Washington CNN  — 

U.S. District Court Judge for the District of Columbia Rudolph Contreras asked the State Department to file a notice that would include a proposed deadline for the release of Hillary Clinton’s emails, as well as a new proposal for a schedule that involves releasing documents on a rolling basis.

A lawyer for journalist Jason Leopold, who has filed a Freedom of Information Act request seeking all the emails Clinton turned over from her private server, told the judge he wanted the Benghazi emails “produced immediately” and requested that the other emails — some 55,000 pages — be released on a rolling basis. He also asked for periodic updates on the production.

The government had stated in their filings to the court that it would complete a review of thousands of pages of by Jan. 15, 2016, according to papers in an ongoing Freedom of Information lawsuit, suggesting that the full release of documents wouldn’t come out until next year.

“The Department understands the considerable public’s interest in these records and is endeavoring to complete the review and production of them as expeditiously as possible,” wrote John F. Hackett , the acting Director of the Office of Information Programs and Services at the State Department, in the Court declaration.

On Tuesday, Contreras seemed amenable to the request for a rolling release, telling the government that it didn’t sound “unreasonable”. At one point the judge asked, isn’t “rolling production the norm?”

When the State Department’s lawyer talked about its detailed process of the review the judge responded, you “can’t let the perfect be the enemy of the good.”

“Given the volume of the records, its not unreasonable for the department to ask for a deadline of January 2016 to complete the entire review, but we do think its unreasonable for them to withhold all of the records until that date, which is why we requested a rolling production, and we are happy that the judge appears ready to adopt a rolling production in this case,” Leopold’s lawyer, Ryan Steven James, said following the hearing.

The State Department’s lawyer said that the Benghazi emails would be posted “soon” suggesting it could occur in weeks or days.

Hackett said that after the review is completed, the plan is to post the releasable portions on the Department’s website. He said that in December 2014, Clinton provided approximately 30,000 emails, comprising approximately 55,000 pages in response to a letter sent by the Department of State to former Secretaries requesting emails “sent or received on a personal email account.”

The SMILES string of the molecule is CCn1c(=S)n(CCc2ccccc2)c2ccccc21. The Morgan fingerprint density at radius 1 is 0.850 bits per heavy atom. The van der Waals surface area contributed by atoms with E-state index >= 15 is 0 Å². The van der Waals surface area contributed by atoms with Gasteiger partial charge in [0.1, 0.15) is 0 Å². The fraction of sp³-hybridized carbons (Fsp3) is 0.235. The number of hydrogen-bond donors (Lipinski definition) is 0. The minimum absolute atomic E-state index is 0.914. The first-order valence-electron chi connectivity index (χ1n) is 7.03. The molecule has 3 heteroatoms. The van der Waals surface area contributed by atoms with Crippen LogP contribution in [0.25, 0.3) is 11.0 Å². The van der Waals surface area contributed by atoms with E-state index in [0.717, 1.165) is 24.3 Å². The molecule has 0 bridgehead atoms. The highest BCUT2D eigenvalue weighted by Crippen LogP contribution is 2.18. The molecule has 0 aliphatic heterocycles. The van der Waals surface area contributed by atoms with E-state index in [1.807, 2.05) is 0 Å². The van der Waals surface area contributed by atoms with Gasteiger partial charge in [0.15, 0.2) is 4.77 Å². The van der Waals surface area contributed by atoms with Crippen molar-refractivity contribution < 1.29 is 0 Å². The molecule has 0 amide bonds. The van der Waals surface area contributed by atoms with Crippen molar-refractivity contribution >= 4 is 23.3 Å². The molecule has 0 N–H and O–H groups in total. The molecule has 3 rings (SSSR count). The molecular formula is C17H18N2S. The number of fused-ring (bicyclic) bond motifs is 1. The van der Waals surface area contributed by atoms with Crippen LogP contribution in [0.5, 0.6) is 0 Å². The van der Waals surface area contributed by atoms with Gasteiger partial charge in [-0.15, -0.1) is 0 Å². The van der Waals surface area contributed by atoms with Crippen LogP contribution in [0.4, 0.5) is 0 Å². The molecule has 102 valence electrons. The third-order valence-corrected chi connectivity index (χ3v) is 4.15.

The documents arrived in twelve “bankers’ boxes with labels placed on the outside of the boxes that corresponded approximately to the timeframe of the documents in the box. The Department conducted a page by page review of the documents in consultation with the National Archives Records Administration.

Hackett said that a separate review was conducted on a “date-limited” portion of the 55,000 pages to locate any that were responsive to requests of the House Select Committee on Benghazi. “As a result of that manual review, the Department located and produced to the House Select Committee 296 emails composed of approximately 850 pages.”

In the coming weeks and months the review will require consultation with other agencies, as well as “potentially with foreign governments”.

Citizens United, a public interest group with several pending FOIA lawsuits, hopes the proposed deadline does not interfere with document productions for their cases concerning key Clinton associates, the Benghazi controversy as well as information concerning The Clinton Foundation.

“When we asked for these records a year ago, we fully expected the Clinton Foundation’s relationship with the State Department to be a central issue of the presidential election in 2016,” said David Bossie the President of the group.

“We fully expect to receive some of Secretary Clinton’s emails that have been in question for several months,” he said.

The staff is comprised of a project manager, two case analysts, as well as nine FOIA reviewers as well as other specialists who have met daily since April.

In detailing the Department’s plan Hackett wrote,”this will make the maximum number of records available to the public in the shortest amount of time, and will be considerably more efficient than reviewing the documents piecemeal, in response to multiple subject-specific FOIA requests. “